Opinion: Critical interventions needed against coronavirus
10 August 2020
Professor Susan Michie (UCL Psychology & Language Sciences) and Professor Robert West (UCL Epidemiology & Health) call for a coordinated programme of research to develop social and behavioural interventions to help prevent future viral outbreaks.
Covid-19 has shown the vital importance of human behaviours such as social distancing in controlling pandemics. The absence of a cure and an effective vaccine has meant that the world has thus far been reliant on changing behaviours to prevent virus transmission. Behaviour is also crucial to the success of public health measures such as test, trace, and isolate and to effective clinical management of cases. If an effective vaccine is developed, behaviour will be crucial to its success because low uptake could be a big problem.
The director general of the World Health Organization recognised the importance of behaviour in comments made on 29 June 2020, in which he stated: “Every individual must understand that they are not helpless—there are things everyone should do to protect themselves and others. Your health is in your hands. That includes physical distancing, hand hygiene, covering coughs, staying home if you feel sick, wearing masks when appropriate, and only sharing information from reliable sources.”
Behaviours are embedded in complex systems involving individuals, groups, and communities operating in diverse physical and social environments. Large scale behaviour change of the kind required to suppress pandemics requires behavioural, environmental, social, and systems interventions. When these have been applied in areas such as tobacco control, they have had considerable success, saving hundreds of thousands of lives each year across the globe.
These interventions need to be informed by a scientific understanding of the complex processes that influence behaviour. Common sense understanding is not enough and can often lead to interventions that are at best wasteful and at worst counterproductive. In tobacco control an infamous example was acceptance of the common sense idea that “low tar” cigarettes meant low risk. This was based on a failure to recognise that smoking is primarily a means of ingesting nicotine and that smokers would increase the intensity with which they smoked low tar products to obtain their desired level of nicotine intake.
There are many more such examples in behavioural science, and they are beginning to emerge in the handling of the covid-19 pandemic. For example, the common sense idea of “behavioural fatigue” and concern that locking down too early may lead to widespread non-adherence later, was invoked in the UK for justification of the catastrophic delay of strict social distancing measures in the UK. Behavioural fatigue was an ill-defined new term that had no basis in behavioural science.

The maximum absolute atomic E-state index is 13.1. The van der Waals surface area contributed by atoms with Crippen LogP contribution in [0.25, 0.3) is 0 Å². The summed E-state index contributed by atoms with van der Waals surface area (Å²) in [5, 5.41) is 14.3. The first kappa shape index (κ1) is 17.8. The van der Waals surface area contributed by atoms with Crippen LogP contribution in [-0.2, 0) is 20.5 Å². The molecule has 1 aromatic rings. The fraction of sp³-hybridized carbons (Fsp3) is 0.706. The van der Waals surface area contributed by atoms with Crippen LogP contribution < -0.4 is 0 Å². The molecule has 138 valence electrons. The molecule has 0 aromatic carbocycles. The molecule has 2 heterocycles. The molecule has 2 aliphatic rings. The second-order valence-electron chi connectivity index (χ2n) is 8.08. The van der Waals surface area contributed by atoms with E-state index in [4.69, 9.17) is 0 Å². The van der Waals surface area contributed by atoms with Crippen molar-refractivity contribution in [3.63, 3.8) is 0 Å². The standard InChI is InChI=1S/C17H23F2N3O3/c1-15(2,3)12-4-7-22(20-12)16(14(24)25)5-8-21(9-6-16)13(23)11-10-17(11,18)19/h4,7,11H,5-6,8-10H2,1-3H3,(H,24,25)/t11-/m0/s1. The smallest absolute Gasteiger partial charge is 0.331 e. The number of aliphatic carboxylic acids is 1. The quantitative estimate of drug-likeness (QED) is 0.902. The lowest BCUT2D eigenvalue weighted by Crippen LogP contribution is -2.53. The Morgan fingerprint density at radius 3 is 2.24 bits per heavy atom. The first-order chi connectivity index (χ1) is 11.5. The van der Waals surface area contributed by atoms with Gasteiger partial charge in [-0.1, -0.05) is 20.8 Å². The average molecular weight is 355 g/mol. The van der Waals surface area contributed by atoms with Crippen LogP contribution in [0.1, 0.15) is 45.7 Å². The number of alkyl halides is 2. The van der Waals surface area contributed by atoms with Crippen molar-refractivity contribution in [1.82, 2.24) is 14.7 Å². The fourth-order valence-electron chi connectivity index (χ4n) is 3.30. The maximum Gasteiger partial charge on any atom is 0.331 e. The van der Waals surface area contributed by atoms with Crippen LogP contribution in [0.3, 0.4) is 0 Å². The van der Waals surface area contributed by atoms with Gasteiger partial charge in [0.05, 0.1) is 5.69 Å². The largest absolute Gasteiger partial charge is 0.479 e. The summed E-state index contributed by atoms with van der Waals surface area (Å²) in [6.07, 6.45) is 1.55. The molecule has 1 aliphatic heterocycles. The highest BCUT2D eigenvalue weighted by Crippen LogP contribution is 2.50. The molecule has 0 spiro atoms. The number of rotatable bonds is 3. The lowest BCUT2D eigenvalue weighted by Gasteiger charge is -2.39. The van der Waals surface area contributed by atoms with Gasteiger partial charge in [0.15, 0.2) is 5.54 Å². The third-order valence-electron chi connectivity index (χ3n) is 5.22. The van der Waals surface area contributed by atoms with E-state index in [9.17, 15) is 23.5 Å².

Failure to recognise the importance of behavioural, environmental, social, and systems research in tackling global health problems is widespread. For non-communicable diseases such as cancer, behaviours contribute to more than 40% of the incidence but behavioural prevention accounts for less than 5% of the research budget. In the case of covid-19, the almost total dominance of clinical research over behavioural is illustrated by the fact that a recent search found 975 registered and 46 reported drug trials but only six registered and one reported behavioural, environmental, social, or systems intervention trial (https://www.bessi.net.au/).
The imbalance in resources devoted to clinical versus behavioural intervention research is further compounded by a huge geographical imbalance. Thus 90% of covid-19 research is being conducted in countries that have around 10% of the world’s population, with most in high income countries.
To get maximum benefit from large scale investment in behavioural research to tackle pandemics it is crucial to have a coordinated programme that can identify and address research gaps and priorities. This requires adoption of appropriate methods and frameworks that capture the hierarchy of actors in the system from individual to community to population and the full range of interventions that can be effective. Advances in the application of artificial intelligence to behavioural science can help with this.
We currently have little evidence on the effectiveness of behavioural, environmental, social, and systems interventions to tackle covid-19 in different geographical and social contexts or on their mechanisms of action (processes of change). For example, there is almost no relevant evidence on how to promote adherence to behaviours such as distancing from other people and households, hand cleansing, effective use of face coverings, and avoiding touching one’s eyes, nose, or mouth with contaminated hands. Yet these behaviours are absolutely crucial in suppressing transmission, particularly when governments decide that “lockdowns” are not sustainable.
In summary, we urgently need a major coordinated programme of research to develop and evaluate behavioural, environmental, social, and systems interventions (see https://www.bessi.net.au/ for information about the emerging BESSI collaboration) that will be effective and viable in tackling the covid-19 and future pandemics. Success in other areas of behaviour change shows that this kind of enterprise can be highly effective and cost effective. It will require research funders, government, and policy makers to recognise the importance of this work and allocate appropriate resources to it, and will require researchers to collaborate across a range of disciplines and countries with varying resources and to deliver their findings efficiently to policy makers.
This article was first published in the on 28 July.
- UCL Department of Clinical, Educational and Health Psychology
- UCL Division of Psychology and Language Sciences
- UCL Faculty of Brain Sciences